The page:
• Nights of Passion – While I’m really not much of a romance reader at all, I find I often love the voices, updates, and thoughts provided here by the writing team of Nights of Passion
  • Dirt Artful – I know what you’re going to say. Hey, you can’t just recommend a blog because of all its cute guinea pig photos! But I’m here to tell you that Yes, oh yes, I can. But I like Dirt Artful for many reasons beyond her awesome guinea pigs. A scientist, an artist, a Guinea Pig Ranger — this is a blog for everyone who wants a glimpse into an adventurous, fascinating life.

Meet Buffalo, Mascot Extraordinaire

Meet Buffalo, the new official mascot of my current novel-in-progress.20150811_100013

My writers group recently decided that, along with our writing goals, we would also set up a carrot system for ourselves to remind us that, even though we may be tragically unpaid for extended periods of time, this doesn’t mean that we aren’t working full time or that our work is somehow unworthy of pay/recognition.

One of my goals is to make sure that, on top of my regular gigs and novel writing, I produce and submit at least one new short story per month. My carrot? Every month I get a new story written and submitted on time, I get to treat myself to a new houseplant. 🙂

Buffalo, I’m proud to carry you over the threshold in celebration of a goal well-met.

What kinds of goals do you set for yourself as a writer and/or reader? Do you use a carrot system? If so, what kinds of rewards do you prefer?

Slipstream, Speculative, & Weird: Makin’ a Comeback!

Earlier this February, Anna Russell and Jennifer Maloney of The Wall Street Journal came out with the article, “Slipstream Fiction Goes Mainstream.” –And this is great news for a number of reasons: great for readers, great for writers, great for art generally, great for social justice causes, great for learning how to reimagine the world we’re living in…the list goes on. Weird fiction takes down troublesome boundaries and restrictions on the everyday and allows us to glimpse a world free of sexism, racism, and war. Or, at least, it allows us to glimpse our own -ism-riddled world from a truly new angle.

Russell and Maloney site a variety of authors as evidence of this style/genre resurgence, including Aimee Bender, Kelly Link, Jeff VanderMeer, and Karen Russell. If you haven’t yet dug into any good slipstream work, just give these authors a look and you’ll soon be changing your tune 😉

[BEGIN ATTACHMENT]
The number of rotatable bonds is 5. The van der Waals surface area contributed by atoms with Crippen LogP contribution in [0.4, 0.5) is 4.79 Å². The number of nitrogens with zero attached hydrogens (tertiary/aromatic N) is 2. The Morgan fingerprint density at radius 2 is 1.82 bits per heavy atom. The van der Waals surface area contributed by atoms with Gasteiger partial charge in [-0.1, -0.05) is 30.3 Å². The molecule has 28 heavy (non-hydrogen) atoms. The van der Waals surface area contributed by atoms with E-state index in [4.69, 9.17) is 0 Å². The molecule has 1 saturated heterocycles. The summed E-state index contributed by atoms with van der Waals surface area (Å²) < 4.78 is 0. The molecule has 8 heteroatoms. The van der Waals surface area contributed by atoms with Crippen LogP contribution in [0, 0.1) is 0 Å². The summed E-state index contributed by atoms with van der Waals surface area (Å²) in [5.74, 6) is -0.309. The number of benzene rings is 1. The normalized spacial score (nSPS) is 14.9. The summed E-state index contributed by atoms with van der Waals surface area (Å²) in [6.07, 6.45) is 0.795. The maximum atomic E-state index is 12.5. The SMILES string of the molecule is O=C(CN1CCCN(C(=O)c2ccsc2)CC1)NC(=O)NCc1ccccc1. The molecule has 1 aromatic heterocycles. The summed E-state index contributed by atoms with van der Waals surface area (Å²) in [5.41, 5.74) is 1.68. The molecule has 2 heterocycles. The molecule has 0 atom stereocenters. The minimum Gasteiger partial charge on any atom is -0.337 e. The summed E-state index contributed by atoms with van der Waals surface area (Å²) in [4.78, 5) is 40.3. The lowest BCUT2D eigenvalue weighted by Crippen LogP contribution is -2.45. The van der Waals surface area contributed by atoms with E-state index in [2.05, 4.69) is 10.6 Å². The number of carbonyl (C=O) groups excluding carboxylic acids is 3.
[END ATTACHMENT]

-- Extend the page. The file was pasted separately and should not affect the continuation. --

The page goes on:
AR-AI717_Slipst_JV_20150204123822“Fran’s daddy woke her up wielding a mister. ‘Fran,’ he said, spritzing her like a wilted houseplant. ‘Fran, honey, wakey wakey.’

Fran had the flu, except it was more like the flu had Fran.”

–Kelly Link, “The Summer People” from Get in Trouble

AR-AI731_Slipst_JV_20150205185600“In every season you can find me sitting at my bench, watching them fall. Only one or two lemons tumble from the branches each hour, but I’ve been sitting here so long their falls seem contiguous, close as raindrops. My wife has no patience for this sort of meditation. ‘Jesus Christ, Clyde,’ she says. ‘You need a hobby.'”

–Karen Russell, “Vampires in the Lemon Grove” from Vampires in the Lemon Grove

cover_willful“Ten men go to ten doctors. All the doctors tell all the men that they only have two weeks left to live. Five men cry. Three men rage. One man smiles. The last man is silent, meditative. Okay, he says. He has no reaction. The raging men, upon meeting in the lobby, don’t know what to do with the man of no reaction. They fall upon him and kill him with their bare hands. The doctor comes out of his office and apologizes, to the dead man.

Dang it, he says sheepishly, to his colleagues. Looks like I got the date wrong again.”

–Aimee Bender, “Death Watch” from Willful Creatures

Jeff VanderMeer’s Myster Odd

10 Must-Read Books for August


Pitched between the beach reads of June and July and the high literary controversies of autumn, the month of August is often little more than a break in the literary calendar. But this year publishers have perked up a bit, electing to release a combination of rediscovered classics (Shirley Jackson, Lucia Berlin) — especially in short fiction — and high-quality debut novels (Alexandra Kleeman, Ottessa Moshfegh). Most importantly, this month introduces American audiences to the great Clarice Lispector, an unclassifiable genius on the level of the best writers of the 20th century.



Let Me Tell You: New Stories, Essays, and Other Writings, Shirley Jackson (Deckle Edge, August 4)

Shirley Jackson’s writing — a mainstay of the American curriculum — has exerted untold influence over both genre and literary fiction for decades. This collection of new material arrives 50 years after her death and just one year shy of what would have been…